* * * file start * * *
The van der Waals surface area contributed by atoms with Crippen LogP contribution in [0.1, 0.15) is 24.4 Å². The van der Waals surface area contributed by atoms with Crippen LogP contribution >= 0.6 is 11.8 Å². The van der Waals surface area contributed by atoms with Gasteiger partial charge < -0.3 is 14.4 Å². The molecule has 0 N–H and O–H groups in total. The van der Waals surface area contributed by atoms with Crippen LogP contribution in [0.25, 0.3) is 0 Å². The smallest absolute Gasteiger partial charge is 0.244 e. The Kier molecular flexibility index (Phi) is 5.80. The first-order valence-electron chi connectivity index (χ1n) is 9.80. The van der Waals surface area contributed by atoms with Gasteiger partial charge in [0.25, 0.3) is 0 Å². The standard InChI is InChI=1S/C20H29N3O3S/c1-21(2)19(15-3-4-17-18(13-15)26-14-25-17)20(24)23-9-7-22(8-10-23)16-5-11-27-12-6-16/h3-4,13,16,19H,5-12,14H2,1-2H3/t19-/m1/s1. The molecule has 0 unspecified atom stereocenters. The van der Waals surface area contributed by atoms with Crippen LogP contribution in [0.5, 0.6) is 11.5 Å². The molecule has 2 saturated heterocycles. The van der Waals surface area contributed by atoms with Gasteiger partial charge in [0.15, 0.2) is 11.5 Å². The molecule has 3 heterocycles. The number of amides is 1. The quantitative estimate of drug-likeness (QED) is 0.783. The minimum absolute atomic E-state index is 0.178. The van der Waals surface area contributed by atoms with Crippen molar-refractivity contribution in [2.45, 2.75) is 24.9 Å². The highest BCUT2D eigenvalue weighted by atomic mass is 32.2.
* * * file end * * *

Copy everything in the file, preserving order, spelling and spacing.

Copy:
The van der Waals surface area contributed by atoms with Crippen LogP contribution in [0.1, 0.15) is 24.4 Å². The van der Waals surface area contributed by atoms with Crippen LogP contribution >= 0.6 is 11.8 Å². The van der Waals surface area contributed by atoms with Gasteiger partial charge < -0.3 is 14.4 Å². The molecule has 0 N–H and O–H groups in total. The van der Waals surface area contributed by atoms with Crippen LogP contribution in [0.25, 0.3) is 0 Å². The smallest absolute Gasteiger partial charge is 0.244 e. The Kier molecular flexibility index (Phi) is 5.80. The first-order valence-electron chi connectivity index (χ1n) is 9.80. The van der Waals surface area contributed by atoms with Gasteiger partial charge in [0.25, 0.3) is 0 Å². The standard InChI is InChI=1S/C20H29N3O3S/c1-21(2)19(15-3-4-17-18(13-15)26-14-25-17)20(24)23-9-7-22(8-10-23)16-5-11-27-12-6-16/h3-4,13,16,19H,5-12,14H2,1-2H3/t19-/m1/s1. The molecule has 0 unspecified atom stereocenters. The van der Waals surface area contributed by atoms with Crippen LogP contribution in [0.5, 0.6) is 11.5 Å². The molecule has 2 saturated heterocycles. The van der Waals surface area contributed by atoms with Gasteiger partial charge in [0.15, 0.2) is 11.5 Å². The molecule has 3 heterocycles. The number of amides is 1. The quantitative estimate of drug-likeness (QED) is 0.783. The minimum absolute atomic E-state index is 0.178. The van der Waals surface area contributed by atoms with Crippen molar-refractivity contribution in [2.45, 2.75) is 24.9 Å². The highest BCUT2D eigenvalue weighted by atomic mass is 32.2.